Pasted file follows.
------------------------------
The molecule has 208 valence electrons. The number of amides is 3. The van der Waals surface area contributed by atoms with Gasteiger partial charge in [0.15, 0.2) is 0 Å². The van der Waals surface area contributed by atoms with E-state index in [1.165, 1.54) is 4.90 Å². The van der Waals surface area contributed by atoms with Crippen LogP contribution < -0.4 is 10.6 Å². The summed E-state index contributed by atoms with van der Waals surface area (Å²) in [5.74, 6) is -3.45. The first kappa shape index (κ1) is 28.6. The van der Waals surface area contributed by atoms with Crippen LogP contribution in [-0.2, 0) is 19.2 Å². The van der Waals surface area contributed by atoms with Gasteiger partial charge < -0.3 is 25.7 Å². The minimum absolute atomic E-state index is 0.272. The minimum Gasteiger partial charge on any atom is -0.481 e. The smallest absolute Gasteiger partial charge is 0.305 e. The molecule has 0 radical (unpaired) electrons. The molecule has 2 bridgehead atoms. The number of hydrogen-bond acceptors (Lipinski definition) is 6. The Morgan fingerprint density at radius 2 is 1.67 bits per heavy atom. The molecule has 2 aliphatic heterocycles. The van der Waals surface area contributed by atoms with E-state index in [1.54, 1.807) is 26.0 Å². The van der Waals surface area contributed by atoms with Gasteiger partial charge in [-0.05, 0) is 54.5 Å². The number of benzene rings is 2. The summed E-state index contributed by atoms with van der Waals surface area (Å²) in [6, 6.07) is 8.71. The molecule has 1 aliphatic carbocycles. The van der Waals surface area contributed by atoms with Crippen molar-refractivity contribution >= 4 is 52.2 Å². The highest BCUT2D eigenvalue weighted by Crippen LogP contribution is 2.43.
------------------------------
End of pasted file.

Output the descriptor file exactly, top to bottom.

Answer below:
The molecule has 208 valence electrons. The number of amides is 3. The van der Waals surface area contributed by atoms with Gasteiger partial charge in [0.15, 0.2) is 0 Å². The van der Waals surface area contributed by atoms with E-state index in [1.165, 1.54) is 4.90 Å². The van der Waals surface area contributed by atoms with Crippen LogP contribution < -0.4 is 10.6 Å². The summed E-state index contributed by atoms with van der Waals surface area (Å²) in [5.74, 6) is -3.45. The first kappa shape index (κ1) is 28.6. The van der Waals surface area contributed by atoms with Crippen LogP contribution in [-0.2, 0) is 19.2 Å². The van der Waals surface area contributed by atoms with Gasteiger partial charge < -0.3 is 25.7 Å². The minimum absolute atomic E-state index is 0.272. The minimum Gasteiger partial charge on any atom is -0.481 e. The smallest absolute Gasteiger partial charge is 0.305 e. The molecule has 0 radical (unpaired) electrons. The molecule has 2 bridgehead atoms. The number of hydrogen-bond acceptors (Lipinski definition) is 6. The Morgan fingerprint density at radius 2 is 1.67 bits per heavy atom. The molecule has 2 aliphatic heterocycles. The van der Waals surface area contributed by atoms with E-state index in [1.54, 1.807) is 26.0 Å². The van der Waals surface area contributed by atoms with Gasteiger partial charge in [-0.05, 0) is 54.5 Å². The number of benzene rings is 2. The summed E-state index contributed by atoms with van der Waals surface area (Å²) in [6, 6.07) is 8.71. The molecule has 1 aliphatic carbocycles. The van der Waals surface area contributed by atoms with Crippen molar-refractivity contribution >= 4 is 52.2 Å². The highest BCUT2D eigenvalue weighted by Crippen LogP contribution is 2.43.